Florida's Surgeon General, Dr. Joseph Ladapo, has ignited a dispute by advocating for a "pause" in the administration of mRNA COVID-19 vaccines, diverging from federal health guidelines. This development coincides with a nationwide sluggish response to the updated COVID-19 booster, with Florida facing notably discouraging statistics.
In an official statement from the Florida Department of Health, Ladapo made reference to a letter dated December 6 addressed to the U.S. Food and Drug Administration (FDA), outlining apprehensions about "nucleic acid contaminants" in the COVID-19 mRNA vaccines from Pfizer and Moderna, along with the potential "distinct risks associated with DNA integration."
Florida Surgeon General Not Convinced COVID-19 Vaccines Are Safe?
Despite the FDA's dismissal of Ladapo's concerns in a response on December 14, expressing assurance in the vaccines' quality and safety, the Florida Surgeon General remains unconvinced. Ladapo, in a statement released on a Wednesday, criticized the FDA's explanation as insufficient, asserting that the agency presented "no proof that these risks have been evaluated to ensure safety."
Nevertheless, the FDA reiterated its trust in the COVID-19 vaccines through an email to local sources, denouncing Ladapo's assertions as deceptive. FDA spokesperson Cherie Duvall-Jones underscored the millions of lives preserved by mRNA vaccines and disputed Ladapo's viewpoint.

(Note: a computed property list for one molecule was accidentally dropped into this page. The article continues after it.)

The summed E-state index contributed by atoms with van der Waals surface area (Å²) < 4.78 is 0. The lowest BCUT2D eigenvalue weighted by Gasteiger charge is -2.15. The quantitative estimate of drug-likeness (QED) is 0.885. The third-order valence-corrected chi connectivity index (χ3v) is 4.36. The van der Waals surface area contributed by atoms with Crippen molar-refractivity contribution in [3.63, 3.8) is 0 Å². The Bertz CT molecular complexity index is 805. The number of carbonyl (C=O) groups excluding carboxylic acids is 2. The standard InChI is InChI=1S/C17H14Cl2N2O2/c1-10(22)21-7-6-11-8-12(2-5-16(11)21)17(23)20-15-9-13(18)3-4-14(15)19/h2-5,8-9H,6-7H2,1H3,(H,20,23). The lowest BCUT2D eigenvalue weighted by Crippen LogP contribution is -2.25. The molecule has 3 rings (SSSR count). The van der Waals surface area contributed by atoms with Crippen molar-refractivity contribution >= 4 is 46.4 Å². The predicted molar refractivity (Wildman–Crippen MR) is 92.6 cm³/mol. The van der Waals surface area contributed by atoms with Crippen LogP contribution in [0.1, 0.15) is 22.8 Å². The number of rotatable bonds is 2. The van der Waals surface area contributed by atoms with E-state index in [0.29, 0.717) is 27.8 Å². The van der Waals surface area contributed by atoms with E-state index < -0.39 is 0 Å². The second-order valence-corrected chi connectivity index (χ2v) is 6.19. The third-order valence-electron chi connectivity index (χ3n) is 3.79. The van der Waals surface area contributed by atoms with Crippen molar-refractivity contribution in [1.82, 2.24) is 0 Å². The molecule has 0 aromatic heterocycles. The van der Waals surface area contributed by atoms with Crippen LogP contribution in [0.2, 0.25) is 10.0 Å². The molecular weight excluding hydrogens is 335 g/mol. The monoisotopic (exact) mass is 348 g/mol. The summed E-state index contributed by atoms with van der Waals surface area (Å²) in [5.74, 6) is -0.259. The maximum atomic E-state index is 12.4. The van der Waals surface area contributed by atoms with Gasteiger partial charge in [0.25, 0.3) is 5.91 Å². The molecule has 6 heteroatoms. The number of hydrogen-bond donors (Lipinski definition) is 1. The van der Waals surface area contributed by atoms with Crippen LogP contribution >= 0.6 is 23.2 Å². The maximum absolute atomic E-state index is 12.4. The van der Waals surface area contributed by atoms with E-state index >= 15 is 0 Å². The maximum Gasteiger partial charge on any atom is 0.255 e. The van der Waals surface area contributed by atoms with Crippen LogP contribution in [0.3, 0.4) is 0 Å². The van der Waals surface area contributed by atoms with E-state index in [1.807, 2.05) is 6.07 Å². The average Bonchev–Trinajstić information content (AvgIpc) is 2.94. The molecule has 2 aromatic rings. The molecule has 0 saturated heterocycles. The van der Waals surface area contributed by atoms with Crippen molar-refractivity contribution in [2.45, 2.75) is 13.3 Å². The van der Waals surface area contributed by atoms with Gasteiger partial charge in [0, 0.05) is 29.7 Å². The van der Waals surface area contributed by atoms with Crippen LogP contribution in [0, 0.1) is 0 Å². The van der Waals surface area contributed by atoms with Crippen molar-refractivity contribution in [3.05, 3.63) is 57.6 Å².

mRNA Vaccines Are Safe According To Bloomberg School Of Health
Contrary to Ladapo's claims, mRNA vaccines, as per the John Hopkins Bloomberg School of Public Health, do not engage with DNA. They furnish cells with instructions to generate the spike protein present on the coronavirus surface, prompting an immune response. In his December response to Ladapo, the FDA's director, Peter Marks, stressed the implausibility of DNA fragments reaching cell nuclei.
Ladapo's contentious position on vaccines is not novel. In 2021, he faced criticism for discouraging the COVID-19 vaccine for healthy children, making Florida the inaugural state to defy CDC recommendations. In March 2023, the CDC and FDA jointly rejected Ladapo's assertions of heightened health risks, labeling them as "inaccurate, misleading, and detrimental." A recent analysis also disclosed Ladapo's recommendation against vaccination for young men, citing flawed guidance following the omission of crucial vaccine data by Florida health officials.
Amidst the nation's struggle with vaccine hesitancy, Ladapo's conflicting viewpoints persistently trigger concerns, fueling ongoing discussions about the safety and effectiveness of COVID-19 vaccines.
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